With UK Red Squirrel captive-bred stocks at critically low levels, how important is captive breeding to ensuring there are enough red squirrels to introduce into the wild?
Captive breeding plays an essential part in the conservation of Red Squirrels. Kittens born in captivity will either be moved on to new collections to form new breeding pairs and continue contributing to the breeding program in the future, or they will replace older squirrels that may have died during the season. Once these requirements of the breeding program have been met, the remaining young will then go on to be released into the wild. It is therefore extremely important that the captive breeding stock are managed and cared for to the highest degree, to ensure a healthy and viable breeding population that will continue to produce young each year.
What would you say are the most important benefits of keeping Red Squirrels in captivity for species conservation?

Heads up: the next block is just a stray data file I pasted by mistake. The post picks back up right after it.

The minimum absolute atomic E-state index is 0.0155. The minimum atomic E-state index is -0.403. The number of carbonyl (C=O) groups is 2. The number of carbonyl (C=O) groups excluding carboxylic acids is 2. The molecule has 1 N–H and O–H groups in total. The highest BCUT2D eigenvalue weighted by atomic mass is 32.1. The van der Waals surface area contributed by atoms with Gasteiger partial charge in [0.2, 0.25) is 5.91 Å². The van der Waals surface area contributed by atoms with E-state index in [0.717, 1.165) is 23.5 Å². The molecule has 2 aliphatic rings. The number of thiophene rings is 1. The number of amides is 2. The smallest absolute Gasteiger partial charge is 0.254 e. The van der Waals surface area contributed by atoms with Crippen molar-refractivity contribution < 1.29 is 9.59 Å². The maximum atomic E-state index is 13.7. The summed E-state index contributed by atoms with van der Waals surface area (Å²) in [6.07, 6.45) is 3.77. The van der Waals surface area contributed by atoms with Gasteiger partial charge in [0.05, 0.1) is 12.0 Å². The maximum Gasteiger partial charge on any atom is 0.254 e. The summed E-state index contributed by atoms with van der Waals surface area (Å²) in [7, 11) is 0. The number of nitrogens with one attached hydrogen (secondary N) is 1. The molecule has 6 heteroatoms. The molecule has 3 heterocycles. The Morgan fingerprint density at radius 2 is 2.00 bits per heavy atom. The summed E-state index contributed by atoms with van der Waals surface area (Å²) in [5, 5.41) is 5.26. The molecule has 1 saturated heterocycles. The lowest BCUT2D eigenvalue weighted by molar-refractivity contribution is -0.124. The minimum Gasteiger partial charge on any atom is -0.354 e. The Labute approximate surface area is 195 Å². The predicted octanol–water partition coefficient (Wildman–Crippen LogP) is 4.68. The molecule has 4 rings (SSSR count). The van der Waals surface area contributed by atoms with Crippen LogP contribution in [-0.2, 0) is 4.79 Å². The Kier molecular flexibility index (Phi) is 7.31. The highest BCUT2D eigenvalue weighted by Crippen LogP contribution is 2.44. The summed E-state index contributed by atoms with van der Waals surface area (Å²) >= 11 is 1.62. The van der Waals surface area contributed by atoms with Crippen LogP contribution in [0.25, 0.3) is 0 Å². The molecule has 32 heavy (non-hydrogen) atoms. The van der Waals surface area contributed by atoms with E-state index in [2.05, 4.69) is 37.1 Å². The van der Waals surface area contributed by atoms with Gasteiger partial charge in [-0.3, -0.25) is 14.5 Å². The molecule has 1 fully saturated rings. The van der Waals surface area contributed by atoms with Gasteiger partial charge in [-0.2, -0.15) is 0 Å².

There are a number of important benefits to keeping Red Squirrels in captivity. Not only does the breeding program ensure there are young available for release to bolster the wild population, but it also plays an essential role in helping educate the general public local to release sites on the plight of this native species. Without such understanding, serious problems can arise. Having a captive population means people who may never have seen a Red Squirrel in the wild can come to visit and engage with the animals, which plays a critical part in encouraging more people to get involved with the conservation of the species.
What can be done to increase breeding populations and how is the breeding process managed in captivity?
It is important to maintain a large captive population to prevent inbreeding and to ensure a healthy genetic viability, so females will produce young that will continue to breed. Encouraging new reputable animal collections to include Red Squirrels in their displays will of course also help to increase this breeding population, as well as providing further education to a wider population.